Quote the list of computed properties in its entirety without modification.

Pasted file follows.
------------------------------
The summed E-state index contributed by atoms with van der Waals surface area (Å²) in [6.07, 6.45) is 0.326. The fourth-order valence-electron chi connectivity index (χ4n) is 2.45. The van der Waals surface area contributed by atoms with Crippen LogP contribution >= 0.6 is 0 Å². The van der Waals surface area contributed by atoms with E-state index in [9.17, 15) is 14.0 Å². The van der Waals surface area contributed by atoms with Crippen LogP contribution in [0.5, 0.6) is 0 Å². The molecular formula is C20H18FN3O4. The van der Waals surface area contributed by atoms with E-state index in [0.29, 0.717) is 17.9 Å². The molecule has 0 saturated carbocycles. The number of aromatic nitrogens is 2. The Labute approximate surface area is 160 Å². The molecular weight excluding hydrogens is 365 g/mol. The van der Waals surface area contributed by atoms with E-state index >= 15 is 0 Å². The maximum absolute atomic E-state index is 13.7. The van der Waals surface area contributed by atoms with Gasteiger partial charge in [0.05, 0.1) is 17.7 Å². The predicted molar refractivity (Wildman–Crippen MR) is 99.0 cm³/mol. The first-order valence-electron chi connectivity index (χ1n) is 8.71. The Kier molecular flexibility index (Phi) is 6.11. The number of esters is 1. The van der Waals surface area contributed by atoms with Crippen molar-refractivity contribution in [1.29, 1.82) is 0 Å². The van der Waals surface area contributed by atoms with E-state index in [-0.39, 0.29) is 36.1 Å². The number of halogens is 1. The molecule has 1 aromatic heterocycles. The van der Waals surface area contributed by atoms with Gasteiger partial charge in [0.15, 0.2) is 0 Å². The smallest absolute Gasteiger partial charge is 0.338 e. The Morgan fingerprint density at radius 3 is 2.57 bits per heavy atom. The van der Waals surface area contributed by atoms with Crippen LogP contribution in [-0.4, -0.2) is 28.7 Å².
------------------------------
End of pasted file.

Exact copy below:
The summed E-state index contributed by atoms with van der Waals surface area (Å²) in [6.07, 6.45) is 0.326. The fourth-order valence-electron chi connectivity index (χ4n) is 2.45. The van der Waals surface area contributed by atoms with Crippen LogP contribution >= 0.6 is 0 Å². The van der Waals surface area contributed by atoms with E-state index in [9.17, 15) is 14.0 Å². The van der Waals surface area contributed by atoms with Crippen LogP contribution in [0.5, 0.6) is 0 Å². The molecular formula is C20H18FN3O4. The van der Waals surface area contributed by atoms with E-state index in [0.29, 0.717) is 17.9 Å². The molecule has 0 saturated carbocycles. The number of aromatic nitrogens is 2. The Labute approximate surface area is 160 Å². The molecular weight excluding hydrogens is 365 g/mol. The van der Waals surface area contributed by atoms with E-state index >= 15 is 0 Å². The maximum absolute atomic E-state index is 13.7. The van der Waals surface area contributed by atoms with Gasteiger partial charge in [0.05, 0.1) is 17.7 Å². The predicted molar refractivity (Wildman–Crippen MR) is 99.0 cm³/mol. The first-order valence-electron chi connectivity index (χ1n) is 8.71. The Kier molecular flexibility index (Phi) is 6.11. The number of esters is 1. The van der Waals surface area contributed by atoms with Crippen molar-refractivity contribution in [1.29, 1.82) is 0 Å². The van der Waals surface area contributed by atoms with E-state index in [-0.39, 0.29) is 36.1 Å². The number of halogens is 1. The molecule has 1 aromatic heterocycles. The van der Waals surface area contributed by atoms with Gasteiger partial charge in [0.15, 0.2) is 0 Å². The smallest absolute Gasteiger partial charge is 0.338 e. The Morgan fingerprint density at radius 3 is 2.57 bits per heavy atom. The van der Waals surface area contributed by atoms with Crippen LogP contribution in [-0.4, -0.2) is 28.7 Å².